It’s always been said that it’s games and not hardware that determines whether a console is a success or not. At the time of its launch, there was no denying that the PS Vita was an incredibly powerful system. Like the PSP before it, it was the most technically advanced handheld of its era. But unlike its predecessor, it never achieved the phenomenal sales figures that the PSP did. In hindsight, the lack of major game franchises must have played a part…
There are a lot of parallels between both platforms in terms of design and their limitations and restrictions. Both offered a mix of digital and physical game formats to players. When it came to physical games, they used non-standard formats which meant publishers were dependent on Sony for their creation. But both systems also relied on non-standard memory card formats for digital downloads. While the PSP’s Memory Stick Duo system was used more widely on other Sony devices, it was still more expensive than other memory card formats, but it certainly didn’t make it an attractive prospect for gamers.
Under the hood, both were astonishing platforms though. Essentially, each was the portable equivalent of Sony’s current console at the time. While not quite up to the specs of their big brother console, it’s safe to say that the PSP was a fair attempt at a portable PS2. While the PS Vita was often considered to be close to being a handheld version of the PS3.
PS Vita – An Impressive Launch
It has to be said that the Vita got off to a good start. It made a splash in Japan and the rest of the world and impressed with its capabilities. When it came to software, there was certainly a good opening line-up, well represented with showings from most of the major game franchises with titles in the Ridge Racer, FIFA, Uncharted, wipEout, Silent Hill and LEGO series. Things certainly looked bright.
But the Vita’s performance came at a price. Developing games to take advantage of the hardware took time and money and for games of this level they needed to be top selling releases. With a smaller installed userbase, there just wasn’t the guarantee there that titles would sell enough copies to create the returns to make them profitable. While Sony invested in the early wave of Vita games to ensure a library of AAA titles existed, they left publishers to fund their own future releases and many were reluctant to take risks.
Major Game Franchises That Never Happened
As well as titles that disappeared after a single game, there were many that didn’t even appear during the Vita’s life cycle. While it could be said that these may not have helped to strengthen the success of the Vita, there would have been some fans who would have considered buying a Vita for one or more of them…
Before I talk about these further, it’s interesting to note that almost all of these appeared on the PSP in one form or another. One of the most obvious areas of note is for sports fans – no NBA titles, no entries in the WWE series, and only a limited number of other sports games. And even FIFA turned into a Legacy release after the first few games. It’s not just sports though. Call Of Duty vanished after a single game, as did Ridge Racer, Uncharted and so many others.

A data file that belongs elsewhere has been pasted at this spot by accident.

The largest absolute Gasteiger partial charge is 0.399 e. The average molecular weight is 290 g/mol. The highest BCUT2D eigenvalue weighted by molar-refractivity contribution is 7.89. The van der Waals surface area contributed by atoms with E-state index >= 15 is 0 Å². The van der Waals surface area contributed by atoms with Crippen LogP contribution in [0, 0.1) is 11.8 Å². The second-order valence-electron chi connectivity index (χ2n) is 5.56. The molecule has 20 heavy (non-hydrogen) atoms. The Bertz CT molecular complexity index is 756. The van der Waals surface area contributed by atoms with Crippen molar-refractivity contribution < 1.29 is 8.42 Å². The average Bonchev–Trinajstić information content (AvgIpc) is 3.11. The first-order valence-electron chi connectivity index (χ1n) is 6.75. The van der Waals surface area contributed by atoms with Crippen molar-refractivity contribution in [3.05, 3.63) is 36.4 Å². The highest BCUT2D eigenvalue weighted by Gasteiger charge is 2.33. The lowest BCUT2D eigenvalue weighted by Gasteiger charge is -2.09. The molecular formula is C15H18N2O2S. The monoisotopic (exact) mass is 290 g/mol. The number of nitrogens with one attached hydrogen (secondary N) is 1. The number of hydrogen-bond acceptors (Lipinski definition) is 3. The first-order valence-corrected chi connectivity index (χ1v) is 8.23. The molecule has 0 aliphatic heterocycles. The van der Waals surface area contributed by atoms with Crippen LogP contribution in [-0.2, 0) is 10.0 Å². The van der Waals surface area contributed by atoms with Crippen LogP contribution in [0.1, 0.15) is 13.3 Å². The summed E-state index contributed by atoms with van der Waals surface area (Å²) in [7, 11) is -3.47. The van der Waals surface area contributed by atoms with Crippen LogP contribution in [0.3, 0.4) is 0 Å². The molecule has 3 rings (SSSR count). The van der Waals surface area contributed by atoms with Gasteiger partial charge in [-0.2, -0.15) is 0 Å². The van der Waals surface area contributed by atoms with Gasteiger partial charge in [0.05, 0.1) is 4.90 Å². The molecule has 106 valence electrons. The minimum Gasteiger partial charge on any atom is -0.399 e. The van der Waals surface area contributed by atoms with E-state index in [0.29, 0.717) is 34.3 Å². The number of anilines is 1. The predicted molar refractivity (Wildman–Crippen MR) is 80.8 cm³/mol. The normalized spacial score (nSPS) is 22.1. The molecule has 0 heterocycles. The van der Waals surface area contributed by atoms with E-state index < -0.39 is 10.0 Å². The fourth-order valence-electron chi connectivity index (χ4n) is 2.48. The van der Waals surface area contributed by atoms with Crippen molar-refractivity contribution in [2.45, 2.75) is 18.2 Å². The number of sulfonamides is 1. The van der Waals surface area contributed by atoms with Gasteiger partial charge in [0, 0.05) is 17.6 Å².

Other titles that could have had a major impact on the sales of the Vita – such as Resident Evil – were limited to digital only releases, or kept as exclusives to Japan. The only exception seemed to be Final Fantasy which saw the HD remaster of Final Fantasy X/X-2 and World Of Final Fantasy both getting physical releases while still keeping all of the legacy titles available through the store.
One thing that did seem lacking with the Vita were more well known “non-gaming” franchises as well. Apart from LEGO, Marvel and Star Wars, it’s hard to think of many brands that were represented when it comes to PS Vita games. I’ll talk about the plethora of Star Wars games in another article, but as a sci-fi fan there was very little choice on the Vita. A handful of Star Wars titles, one (admittedly fun) Doctor Who game, and a few Marvel and DC games and that’s about it.
A number of Transformers games were released throughout the Vita’s lifespan and it’s certainly a surprise that none of these made it across, although with Activision holding the license at the time it’s understandable. Having struggled with sales of Call Of Duty, it was unlikely they would have invested further in the platform without more financial support. It does make you wonder just how many more people would have taken a chance on the Vita if they were able to play some of their favourite titles on it though?
All About The Numbers
At the time of the Vita’s demise, it had only managed to sell around 16 million units worldwide. Compare that to the PSP’s 80 million and you can see why publishers were wary of investing in big titles. The most successful release on the Vita is believed to be Minecraft with reported sales of approximately 2.5 million copies globally. But for releases tied to major game franchises, these need to consistently sell in high numbers to be guaranteed a release and with most major Vita games barely breaking a million, you can understand what happened.
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Looking back it’s sad to see the potential that was wasted and leaving us wondering what could have been. We’d love to hear what games or franchises you missed that we didn’t see on the Vita, or what ones you think would have made an impact. Let us know in the comments!